Downtown Cairo was deserted on Saturday morning as televisions and radios blared the final moments of the trial of ex-president Hosni Mubarak, on charges of corruption and failure to stop the murder of unarmed protesters.
When the verdict was delivered - 25 years, tantamount to a life sentence for the 84-year old Mubarak and the former minister of the interior Habib Al Adly, 74 - the city centre started to come to life. Shops began to open. Everyone was talking about the trial.
A veiled woman whose family runs a snack kiosk was proud of the result. "We brought the president to justice," she said.
Her husband concurred. "It's never been done before. Egyptians are the first!" He was right: holding a consummate authority figure answerable to the public was unheard of and, for many, edifying.
A man buying a newspaper was relieved. "Khalas!" he said ("it's over"). But the bearded newspaper seller disagreed. "It's not enough," he said, meaning he had wished for a harsher sentence. "What do you want?" demanded his customer, and the two were suddenly shouting. I slipped away towards Tahrir Square.
Three men who operate a wardrobe-sized kiosk selling cut-rate clothing were chatting among themselves. Mubarak and Al Adly "will die in prison," one said, "and that's good". They thought most people would accept that, but said those who had lost relatives in the last year would remain "hot".
Under the searing sun in Tahrir Square a small group of agitated men stood before a TV camera hurling invective at Ahmed Rifaat, the judge who had just acquitted Mubarak's sons Alaa and Gamal, and six principal aides of Al Adly.
The area was deserted except for a ramshackle tent covered by a torn flag. Barefoot youngsters cavorted nearby.
Two unveiled 18-year-old girls stopped to chat, saying "They should have hanged him for all he took from us".
I spoke to some perfume-shop owners sitting beneath some of downtown's remaining trees, sipping tea. They too felt the verdict was unfair, but for different reasons. "These last 30 years weren't all bad," they said. "Mubarak built roads and bridges, even Sharm el-Sheikh, and our business used to be fine - now look at us!"
Tourism has virtually halted since last year and Egyptians of all backgrounds complain that the revolution has hurt their livelihoods.
"If you judge a man, you must judge him all, not just his mistakes," one of the perfume men affirmed.
"Mubarak was fine until he let his sons get the best of him" another said. "That was his wife's fault," the third chimed in.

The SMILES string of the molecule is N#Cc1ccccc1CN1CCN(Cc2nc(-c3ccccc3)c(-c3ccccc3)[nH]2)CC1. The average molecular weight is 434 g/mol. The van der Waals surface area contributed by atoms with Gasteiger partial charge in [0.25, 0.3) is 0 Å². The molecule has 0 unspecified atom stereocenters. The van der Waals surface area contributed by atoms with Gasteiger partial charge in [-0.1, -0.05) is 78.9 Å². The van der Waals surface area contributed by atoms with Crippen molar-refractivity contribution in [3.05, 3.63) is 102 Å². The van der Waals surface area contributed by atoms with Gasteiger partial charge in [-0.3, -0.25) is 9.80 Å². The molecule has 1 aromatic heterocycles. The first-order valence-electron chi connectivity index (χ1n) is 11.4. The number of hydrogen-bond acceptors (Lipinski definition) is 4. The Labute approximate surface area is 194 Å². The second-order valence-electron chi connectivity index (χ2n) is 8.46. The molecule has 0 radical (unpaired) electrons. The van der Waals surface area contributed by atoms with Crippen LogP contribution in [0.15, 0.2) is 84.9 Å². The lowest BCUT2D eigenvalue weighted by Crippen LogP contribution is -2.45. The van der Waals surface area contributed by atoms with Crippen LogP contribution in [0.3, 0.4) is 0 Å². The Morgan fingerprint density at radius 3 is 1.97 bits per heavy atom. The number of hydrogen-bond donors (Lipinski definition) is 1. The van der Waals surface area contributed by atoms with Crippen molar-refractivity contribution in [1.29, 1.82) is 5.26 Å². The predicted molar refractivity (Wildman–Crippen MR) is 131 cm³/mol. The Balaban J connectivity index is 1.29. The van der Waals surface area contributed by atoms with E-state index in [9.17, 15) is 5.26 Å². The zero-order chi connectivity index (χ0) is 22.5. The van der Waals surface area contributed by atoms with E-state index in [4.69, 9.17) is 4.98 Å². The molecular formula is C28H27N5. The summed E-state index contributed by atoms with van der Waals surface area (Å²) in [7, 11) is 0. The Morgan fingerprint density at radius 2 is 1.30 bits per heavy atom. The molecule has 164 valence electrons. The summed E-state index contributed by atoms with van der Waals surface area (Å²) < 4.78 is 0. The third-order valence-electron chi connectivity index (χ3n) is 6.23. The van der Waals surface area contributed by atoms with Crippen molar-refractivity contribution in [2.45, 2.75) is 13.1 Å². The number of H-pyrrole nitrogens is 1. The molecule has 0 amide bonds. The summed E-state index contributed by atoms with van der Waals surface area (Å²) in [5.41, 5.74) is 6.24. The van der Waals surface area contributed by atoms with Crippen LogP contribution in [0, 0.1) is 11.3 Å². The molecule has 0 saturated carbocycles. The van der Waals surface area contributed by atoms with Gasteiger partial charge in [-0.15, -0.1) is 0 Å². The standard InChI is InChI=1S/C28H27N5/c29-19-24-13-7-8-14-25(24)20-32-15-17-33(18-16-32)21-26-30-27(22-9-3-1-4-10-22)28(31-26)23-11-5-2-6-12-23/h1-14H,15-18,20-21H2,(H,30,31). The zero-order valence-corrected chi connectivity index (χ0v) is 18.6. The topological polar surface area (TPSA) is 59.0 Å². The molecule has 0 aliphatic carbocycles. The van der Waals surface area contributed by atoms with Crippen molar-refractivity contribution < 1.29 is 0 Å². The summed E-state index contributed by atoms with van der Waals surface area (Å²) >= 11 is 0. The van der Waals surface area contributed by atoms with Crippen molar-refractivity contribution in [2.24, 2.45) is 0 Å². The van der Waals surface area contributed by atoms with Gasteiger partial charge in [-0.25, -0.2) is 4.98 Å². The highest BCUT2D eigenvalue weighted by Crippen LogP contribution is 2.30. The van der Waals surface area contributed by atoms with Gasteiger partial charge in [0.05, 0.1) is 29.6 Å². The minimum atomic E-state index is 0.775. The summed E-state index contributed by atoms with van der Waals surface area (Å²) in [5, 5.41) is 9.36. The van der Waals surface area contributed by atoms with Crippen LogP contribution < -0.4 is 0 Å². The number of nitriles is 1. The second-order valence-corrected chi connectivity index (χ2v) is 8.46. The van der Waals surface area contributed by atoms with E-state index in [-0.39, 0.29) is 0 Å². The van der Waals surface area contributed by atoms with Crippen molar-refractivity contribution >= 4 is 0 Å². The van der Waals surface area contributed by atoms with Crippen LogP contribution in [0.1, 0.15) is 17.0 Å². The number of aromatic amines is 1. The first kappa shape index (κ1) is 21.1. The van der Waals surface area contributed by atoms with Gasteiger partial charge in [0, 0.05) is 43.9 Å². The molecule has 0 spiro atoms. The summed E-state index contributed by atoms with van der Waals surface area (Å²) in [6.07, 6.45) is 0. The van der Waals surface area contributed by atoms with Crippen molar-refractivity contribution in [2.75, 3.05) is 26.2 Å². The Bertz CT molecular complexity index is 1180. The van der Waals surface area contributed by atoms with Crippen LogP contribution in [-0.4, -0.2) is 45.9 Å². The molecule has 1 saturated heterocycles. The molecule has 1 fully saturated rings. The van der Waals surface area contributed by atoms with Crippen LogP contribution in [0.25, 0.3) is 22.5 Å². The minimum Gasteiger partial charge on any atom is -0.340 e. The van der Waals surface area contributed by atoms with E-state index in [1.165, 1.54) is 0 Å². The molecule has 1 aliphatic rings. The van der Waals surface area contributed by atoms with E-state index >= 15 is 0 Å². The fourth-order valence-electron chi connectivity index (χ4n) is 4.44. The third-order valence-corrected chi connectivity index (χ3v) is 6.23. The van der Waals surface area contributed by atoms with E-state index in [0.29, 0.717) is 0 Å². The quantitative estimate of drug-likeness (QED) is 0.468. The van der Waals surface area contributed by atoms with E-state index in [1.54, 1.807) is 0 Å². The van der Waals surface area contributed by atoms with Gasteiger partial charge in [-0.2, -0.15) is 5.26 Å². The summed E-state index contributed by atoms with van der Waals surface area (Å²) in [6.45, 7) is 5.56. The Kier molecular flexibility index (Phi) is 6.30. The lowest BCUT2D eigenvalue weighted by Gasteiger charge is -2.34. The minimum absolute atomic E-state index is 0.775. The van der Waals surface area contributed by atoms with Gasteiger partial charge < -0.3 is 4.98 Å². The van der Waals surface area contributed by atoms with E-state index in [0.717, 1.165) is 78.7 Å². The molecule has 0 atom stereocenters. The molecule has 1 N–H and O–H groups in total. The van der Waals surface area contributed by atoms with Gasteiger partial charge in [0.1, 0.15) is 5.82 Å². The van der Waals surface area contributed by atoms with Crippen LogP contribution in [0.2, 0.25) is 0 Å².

As the morning progressed people absorbed the news. A middle-aged grocer said "Habib Al Adly's men deserved punishment for what they did" - killing protesters, he meant. "I don't care if they were following orders, they could have disobeyed".
The military authorities "are laughing at us" said a butcher who had hoped for a death sentence. "Just watch - they'll appeal. This isn't justice, it's a deal!"
Citizens who considered Mubarak's trial a revolutionary gain were dismayed by the acquittal of his sons and Al Adly's officials.
This, like the comfortable prison accommodations for regime cronies, has done little to mend the abysmal distrust that has long separated the people and the state.
But in a country where the rule of law has so long been denied and people have endured arbitrary punishment, the concept of justice varies with the individual's experience.
When a rubbish collector whose back is bent nearly double from a lifetime of loads said "I would tear Mubarak's flesh from his body, piece by piece" he echoed the fire and brimstone Friday sermons that warn of the tortures of hell.
However, most Egyptians would baulk at the thought of execution. In a deeply patriarchal society, Mubarak's humiliation is somehow their own.
His forced resignation last year was as much a personal as a political matter, since he had come to embody all that Egyptians despised in their poorly-run state.
Likewise, reactions to his condemnation reflect both personal and national standards of justice and humanity, how people see themselves and wish to be seen.
Throughout Saturday, protesters marched to the square shouting "Revolution!" and "Down with Hosni Mubarak".
By evening Tahrir was full and peaceful and characteristically carnivalesque. People brought their children; vendors sold soft drinks and snacks.
One of the two candidates in the mid-June run-off presidential election, Mohammed Morsi of the Muslim Brotherhood's Freedom and Justice Party, issued a statement evoking the "blood of the martyrs," encouraging the protesters.
He later accused his opponent, former Mubarak cabinet member Ahmed Shafiq, of colluding to withhold damning trial evidence.
Some Egyptians think that this Brotherhood politicking could incite fresh unrest that would only translate into votes for Mr Shafiq, whose campaign slogan consists of a single word: security.
But the loudest voice belongs to a silent majority that is tired of upheavals lacking specific, viable goals, and thus the possibility of success. Egyptians have learnt to say "no" but also that negation is no substitute for strategy.
On Cairo's streets there is the sinking sense that whatever people do or don't do now, they will be playing into the strategists' hands.
Maria Golia is the Cairo-based author of Cairo, City of Sand and Photography and Egypt